In China, there are various ways of using the “zhong”. This recipient – also known as a “gaiwan” – can be used as a cup in which the tea infuses. You drink directly from it, retaining the cover and leaving a slight gap to hold back the leaves.
The “zhong” can also be used as a teapot for “gong-fu”, in which several short infusions are prepared. After each one, every last drop of tea is poured into a reserve pot, from which the guests’ tiny cups are filled.
Everyone then gets to taste a tea with particularly concentrated aromas, and to observe the changes in the liquor’s texture and fragrances, infusion after infusion.
With the weather we’ve had this June, there has been no need to worry about sunstroke. This is not the case everywhere. For example, in Darjeeling this season, when the pluckers have brought out their umbrellas it has been to protect themselves from the sun, not the rain. The women have good taste in their choice of bright, varied colours, making this landscape very similar to a cup of Darjeeling itself. Its floral, flowery, vegetal notes are a real treat for the palate.
Here, near Hangzhou (China), the tea leaves are being processed on the scorching sides of the wok. The leaves are heated before being shaped as required, then dried. They must be processed quickly and precisely, which is why many farmers prefer to work with their bare hands.
We owe the very first writing on tea to the Chinese poet Lu Yu. The Cha Jing, “The Classic of Tea”, dates back to the 18th century. In his book, Lu Yu discusses the nature of tea itself, but most importantly he sets out a method for preparing and tasting it. A statue of this tea fanatic can be found by the excellent Long Jing Tea Museum (China).
I’ve just completed my annual selection of spring teas from Nepal. They will be available in a few days’ time, once they have been shipped by plane. This year, the Guranse and Kuwapani plantations produced the best lots. They are truly remarkable: if you have never tasted these teas, don’t delay! They are worth trying.
Other gardens have made excellent progress and I’ve reserved two lots, one from the Everest Tea Estate, the other from the Kanchenjunga Tea Estate – an incredible plantation located in the far north of the Ilam Valley and run by my friend Dilli Baskota, pictured here. He is passionate about tea and is very involved in the sustainable development of the region.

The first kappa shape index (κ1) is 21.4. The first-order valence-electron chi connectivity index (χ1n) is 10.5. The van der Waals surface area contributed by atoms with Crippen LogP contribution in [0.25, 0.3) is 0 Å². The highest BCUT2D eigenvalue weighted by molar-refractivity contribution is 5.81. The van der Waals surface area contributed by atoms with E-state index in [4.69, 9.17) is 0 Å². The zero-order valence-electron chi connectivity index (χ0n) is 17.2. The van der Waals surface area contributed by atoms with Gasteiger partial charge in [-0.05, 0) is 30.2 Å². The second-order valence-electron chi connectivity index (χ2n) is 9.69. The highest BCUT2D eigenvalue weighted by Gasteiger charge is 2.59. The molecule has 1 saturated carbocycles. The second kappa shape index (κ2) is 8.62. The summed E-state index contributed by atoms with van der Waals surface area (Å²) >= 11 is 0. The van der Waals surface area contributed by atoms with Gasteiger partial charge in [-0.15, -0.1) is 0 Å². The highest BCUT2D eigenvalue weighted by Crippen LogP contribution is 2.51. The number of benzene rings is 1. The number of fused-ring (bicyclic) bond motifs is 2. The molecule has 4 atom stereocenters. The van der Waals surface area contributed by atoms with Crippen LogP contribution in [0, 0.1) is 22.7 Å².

This is for fans of Long Jing. This is the source of the Dragon Well that gave its name to this prestigious tea and to the eponymous city. It is a few kilometres from Hangzhou (China).
A visit to 18 imperial Long Jing tea plants is an essential stop on the tourist trail around this region. These tea plants owe their status to emperor Qian Long who wanted to demonstrate his love of the famous “Dragon Well”, which remains one of the finest China green teas today.
Supposedly dating back to the 18th century, I wonder whether these shrubs have not in fact been discreetly replaced since then, as some of the stems do not appear as old as that. But for the buyers, this seems of little importance given the price at which their small but ultra prestigious harvest of leaves sells for: 36,000 euros per kilo!
Darjeeling teas harvested at this time of year have a very different bouquet to those plucked in the spring. Woody, fruity fragrances instead of vegetal aromas, for example. But their prestige is equally high, which is why I’m here, right now, selecting the best of them.
Every time I come to Darjeeling I make sure I visit Gopal Somani. We had lunch together on Saturday at his Puttabong plantation. He’s a wonderful man and his experience is worthy of respect: not only does he produce some of the best teas in the region, but he has also taught many other planters.
In China, there are many different ways of drinking tea, as well as a vast array of recipients. The latter range from glass tumblers, which are fairly widespread, to cups made from the finest porcelain. Tea houses have flourished in the country over the past 20 years, and continue to do so. The art of tea is becoming increasingly refined. Great care is taken over the choice of teas to be served, of course, and these are accompanied by some beautiful utensils, like these bamboo tongs which are simply used to pick up a cup.